Tuesday, March 31

Writing Letters To Military Recruits During Basic Training

Photo VIA
When our loved ones are away at Boot Camp or Basic Military Training, we want to show our love and support by keeping a steady stream of letters or emails coming their way. I know the whole idea of a blank piece of paper or an empty email with only the To and From fields filled in is intimidating, but don’t be afraid.... your Airman, Soldier, Guardsman, Sailor or Marine will be so happy to hear from you! After all, this is going to be your main form of communication.

If you’re committed to writing letters to your loved one at basic training every day or you simply want to send just one letter a week, this post is for you.

The most important thing is simply to write to your loved one at Basic Training and keep your letters positive.  You don’t have to write long letters; short little notes or random thoughts that come to you throughout the day are perfect. You don’t have to be creative to get a short note in the mail to your loved one. Remember all news from home is new to them!

Here are a few ideas that you might want to remember when writing your letter or email to your son, daughter, grandchild or spouse while they are at Basic Training.

  • Buy a stack of greeting cards to keep on hand. Cards tend to be much less intimidating than a blank sheet of paper. You can write a quick note and be happy knowing that your soldier is still receiving mail that day. After an exhausting day, they may be just as thrilled to have a shorter note to read rather than a long letter.
  • Updates on their hometown sports teams - high school, college and pros - will give you plenty of ‘newsy’ items to share!  Most national and local newspapers publish their papers on the Internet and many times you can simply ‘copy and paste’ the text.
  • Stories about your day, what the dog did, what brothers and sisters are doing. Write down the little things as they happen during the day so you won't forget. 
  • Send photos of family members and pets.
  • Art work from young children in the household.
  • Send jokes… no one needs a smile more than someone going through boot camp or  basic training. 
  • Bible quotes and  other motivational quotes and stories.
  • If you have questions that need answering, save them for the end of your letter. It will make it easier for your soldier to know what information you need.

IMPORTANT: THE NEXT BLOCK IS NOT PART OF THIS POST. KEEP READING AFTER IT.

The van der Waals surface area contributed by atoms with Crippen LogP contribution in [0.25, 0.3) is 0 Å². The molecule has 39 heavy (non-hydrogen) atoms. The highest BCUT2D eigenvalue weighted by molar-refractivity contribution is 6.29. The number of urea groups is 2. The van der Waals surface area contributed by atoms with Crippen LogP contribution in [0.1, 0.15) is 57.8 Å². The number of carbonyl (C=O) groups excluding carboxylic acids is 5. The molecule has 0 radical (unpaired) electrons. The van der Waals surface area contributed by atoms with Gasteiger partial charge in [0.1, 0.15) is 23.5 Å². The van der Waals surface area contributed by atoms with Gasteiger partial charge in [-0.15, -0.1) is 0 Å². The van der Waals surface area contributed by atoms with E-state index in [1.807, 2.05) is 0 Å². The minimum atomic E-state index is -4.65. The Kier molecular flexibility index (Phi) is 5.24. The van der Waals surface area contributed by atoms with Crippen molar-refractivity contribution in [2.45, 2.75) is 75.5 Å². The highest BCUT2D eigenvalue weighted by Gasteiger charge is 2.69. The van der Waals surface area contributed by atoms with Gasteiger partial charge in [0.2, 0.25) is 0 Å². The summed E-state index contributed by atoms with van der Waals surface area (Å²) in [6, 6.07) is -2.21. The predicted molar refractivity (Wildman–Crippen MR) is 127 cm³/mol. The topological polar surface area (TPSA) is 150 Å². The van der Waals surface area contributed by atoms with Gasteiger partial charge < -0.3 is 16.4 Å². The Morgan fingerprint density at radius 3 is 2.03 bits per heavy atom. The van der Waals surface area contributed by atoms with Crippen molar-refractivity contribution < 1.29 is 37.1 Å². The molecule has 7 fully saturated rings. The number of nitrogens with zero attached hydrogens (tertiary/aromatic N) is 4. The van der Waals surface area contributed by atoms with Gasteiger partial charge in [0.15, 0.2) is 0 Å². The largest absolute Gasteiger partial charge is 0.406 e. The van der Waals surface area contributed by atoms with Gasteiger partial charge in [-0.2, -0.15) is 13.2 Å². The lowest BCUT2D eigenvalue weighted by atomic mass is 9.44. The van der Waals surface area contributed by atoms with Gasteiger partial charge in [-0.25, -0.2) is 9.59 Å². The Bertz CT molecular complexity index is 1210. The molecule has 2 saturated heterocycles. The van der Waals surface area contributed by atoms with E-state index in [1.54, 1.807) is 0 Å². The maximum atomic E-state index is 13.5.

• Fill them in on what's happening in their favorite television program.
  • Hey gals: Don't decorate the outside of the envelope, spray perfume on it or send girly colored letters. Yes, it looks cute to you. But the drill sergeants and his new buddies will give him a hard time about it. He doesn't want to call attention to himself at all and he certainly doesn't want to do that over your letters.
  • Don't send packages to him or attempt to enclose anything in the envelope other than letters and small pictures. They may not be allowed to receive anything other than letters. 
  • Enlist family and friends to write as well. There is NO such thing as TOO much mail to someone in basic training! 
  • You may want to include a message or small note for another recruit that may not have received mail. I feel for them all! That's the Mother in me.
  • ALWAYS tell them how PROUD you are of them and their decision to serve our country, how much you LOVE and CARE for them, and how much you are looking forward to GRADUATION DAY when you can give them a big hug!

No matter how insignificant you feel like your letters are, remember that your soldier still needs to receive them. You may feel like you can't possibly tell them one more time how proud you are of him or how much you support her but just remember that could be the pick me up they need after a rough day of training. The bottom line is write to them and encourage other family members and friends to write as well! When their name is called at Mail Call, they will be excited to get their “Letter from Home”.

Here is a great example of a simple letter to a soldier:
Dear Soldier,   We are so proud of you and thank you for your great service to our nation and to the world. We think of you daily in our prayers and looking forward to being with you soon.  We want you to feel the support and encouragement we hope you find as we reach out today. Thank you for all of your effort and dedication. You are missed, remembered, and honored at home. Love you!

THE DOMESTIC CURATOR
RONDA ELIZABETH

5 comments:

  1. These are great tips! My uncle is overseas right now, so these are good tips to know. Thanks for sharing!

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    1. Thanks Michelle. Our daughter's LONG time boyfriend has been through college and is now setting out for the Army. I thought it would be smart to research the military life. I know we will all want to write to him when he's gone.

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  2. I love it. I remember basic training. I would have loved a letter like that.

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    1. Patrick,
      I am so glad to hear this. Our youngest daughter's beloved has graduated from Texas A&M and headed to the Army next month. We are trying to collect as much information as we can before he goes. He's going in as an officer, I know the other guys will give him a hard time, we definitely want him to feel loved! It's really going to be a hard time for all. Thanks for stopping by.....you made me feel like we are on the right track.
      Ronda Chesser Porter

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  3. Very informative blog.You have wonderfully described about WritingLetters To Military Recruits During Basic Training.These are very useful tips.Thank you so much for sharing these tips.

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